In 1933 Daly succeeded Sir Edward Sharpey-Schafer in the Chair of Physiology at Edinburgh, one of the three largest medical schools in the United Kingdom. With characteristic administrative ability and thoroughness he supervised the re-equipping and partial re-building of the Department. His main interest was his research on the pulmonary and bronchial circulations; physiologists from abroad came to work with him; publications announced valuable contributions to physiological knowledge. He became FRSE in 1934, Harvey and Hannah Lecturer, Cleveland, USA in 1936, and FRS in 1943.
Soon after the outbreak of World War II Daly and his staff became involved in government work on the physiology of high altitude flying, and on the action of war gases on the lungs. This became the subject of more than twenty reports to the Air Ministry and Ministry of Supply. In 1943 Daly was seconded from Edinburgh to become Director of the Medical Research Council’s Physiological Laboratory, Armoured Fighting Vehicle Training School, Lulworth, Dorset. Here, Sir Edward Pochin tells us, he contributed a perceptive judgement, brought to numerous problems his skill and advice, and maintained an atmosphere of committed work and an identification with urgent tasks of importance. The following notice recalls the amicable relations between Daly and his colleagues at Lulworth.Memorandum re Security
After the war Daly became an Honorary Fellow of the Medical Society of Budapest. He served on the Council of the Agricultural Research Council from 1943 to 1947. The ARC, together with other bodies, undertook a comprehensive review of the post war needs for agricultural research, and in 1945 adopted a recommendation that a new institute be established to pursue fundamental research on the physiology of farm animals, including animal nutrition. Daly was appointed the first Director and took office on 1 January 1948. Acting on his advice the Council bought the 450-acre Babraham Hall property near Cambridge which became the ARC Institute of Animal Physiology. The creation of the Institute, with its three principal departments of physiology, biochemistry and experimental pathology took about five years. During the 10 years of Daly’s directorship Babraham became a centre of excellence in animal physiology over a wide field. The Institute’s Report for 1972-73 lists 144 on the staff, 114 visitors and 344 papers published during that year.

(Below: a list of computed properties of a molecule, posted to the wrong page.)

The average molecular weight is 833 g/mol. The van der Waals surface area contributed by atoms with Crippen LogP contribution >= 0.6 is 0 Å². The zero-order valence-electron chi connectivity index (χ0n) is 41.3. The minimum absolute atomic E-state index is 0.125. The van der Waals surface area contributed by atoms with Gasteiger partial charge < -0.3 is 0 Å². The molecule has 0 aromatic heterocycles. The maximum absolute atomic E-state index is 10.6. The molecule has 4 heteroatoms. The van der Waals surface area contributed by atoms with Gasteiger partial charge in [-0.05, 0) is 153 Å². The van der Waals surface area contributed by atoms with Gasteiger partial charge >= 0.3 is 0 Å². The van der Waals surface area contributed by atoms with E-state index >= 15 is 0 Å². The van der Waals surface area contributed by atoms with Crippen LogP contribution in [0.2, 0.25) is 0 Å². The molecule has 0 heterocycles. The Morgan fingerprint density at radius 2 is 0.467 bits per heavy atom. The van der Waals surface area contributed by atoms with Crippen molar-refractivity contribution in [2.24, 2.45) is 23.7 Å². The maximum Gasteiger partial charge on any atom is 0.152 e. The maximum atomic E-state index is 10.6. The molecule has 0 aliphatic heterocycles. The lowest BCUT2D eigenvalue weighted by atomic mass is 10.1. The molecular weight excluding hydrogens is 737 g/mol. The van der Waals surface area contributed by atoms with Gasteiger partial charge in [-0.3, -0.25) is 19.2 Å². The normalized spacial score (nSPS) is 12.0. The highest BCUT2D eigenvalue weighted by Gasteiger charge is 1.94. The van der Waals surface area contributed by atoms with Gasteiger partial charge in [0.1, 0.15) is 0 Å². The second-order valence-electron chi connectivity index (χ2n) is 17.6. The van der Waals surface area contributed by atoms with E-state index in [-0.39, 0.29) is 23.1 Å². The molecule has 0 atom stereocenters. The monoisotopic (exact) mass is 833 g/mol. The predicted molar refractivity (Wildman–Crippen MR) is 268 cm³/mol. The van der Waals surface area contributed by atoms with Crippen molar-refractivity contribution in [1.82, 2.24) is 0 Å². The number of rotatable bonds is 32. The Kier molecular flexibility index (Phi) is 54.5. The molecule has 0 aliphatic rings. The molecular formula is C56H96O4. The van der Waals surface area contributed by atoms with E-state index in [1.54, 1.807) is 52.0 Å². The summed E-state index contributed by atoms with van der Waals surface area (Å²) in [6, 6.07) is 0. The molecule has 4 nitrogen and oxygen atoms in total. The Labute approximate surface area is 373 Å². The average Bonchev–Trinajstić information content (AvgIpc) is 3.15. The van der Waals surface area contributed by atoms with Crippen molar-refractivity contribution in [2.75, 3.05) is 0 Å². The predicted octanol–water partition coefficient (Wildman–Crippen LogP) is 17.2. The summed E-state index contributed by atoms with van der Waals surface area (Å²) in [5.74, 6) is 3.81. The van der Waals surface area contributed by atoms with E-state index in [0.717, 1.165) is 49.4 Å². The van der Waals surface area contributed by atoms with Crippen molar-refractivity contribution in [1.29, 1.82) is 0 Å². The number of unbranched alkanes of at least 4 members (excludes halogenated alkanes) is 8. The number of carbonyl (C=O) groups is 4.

Daly was Lyon Lecturer, Minneapolis, in 1951; President of the Thoracic Society 1954-55 (and later Hon. Member); and Bertram Louis Abrahams Lecturer, RCP (1956).
After his retirement from Babraham in 1958, on his sixty-fifth birthday, Daly’s researches continued for a further seven years in the University Laboratory of Physiology at Oxford. Monograph No. 16 of the Physiology Society, on the Pulmonary and Bronchial Vascular Systems, written jointly by Daly and Dr. Catherine Hebb, gives a comprehensive account of their work. Daly published 96 papers, many of them in the Quarterly Journal of Physiology; he was a Member of its Editorial Board from 1933-1968. He was awarded the Baley Medal in 1959; was Bayliss-Starling Memorial Lecturer in 1967; became an Emeritus Member of the Biochemical Society in 1968 and an Honorary Member of the Physiological Society in 1969.
Daly enjoyed designing and constructing scientific apparatus in his workshop at home, and making miniature petrol engines for model speed boats with his boys.
He married Beatrice Mary (Molly) in 1920; her father, Alfred Leetham was a company director. Their elder son, Michael de Burgh Daly is Professor of Physiology in London University at St. Bartholomew’s Hospital Medical College; he became FRCP in 1978; their younger son, Peter, a Flight Lieutenant in the RAF, was tragically killed in a helicopter accident in 1959.
Daly died suddenly at his desk at his home in Long Crendon, Aylesbury, Bucks., in his eighty-first year.
[Biogr.Mem.Roy.Soc., 1975, 21, 197-226; Brit.med.J., 1974, 1, 397; Lancet, 1974, 1, 322; Times, 11 Feb 1974; Roy Soc. Edin. Year Book, 1975,1; St Bart’s. Hosp. Journal, Sept 1974, 259]
(Volume VI, page 135)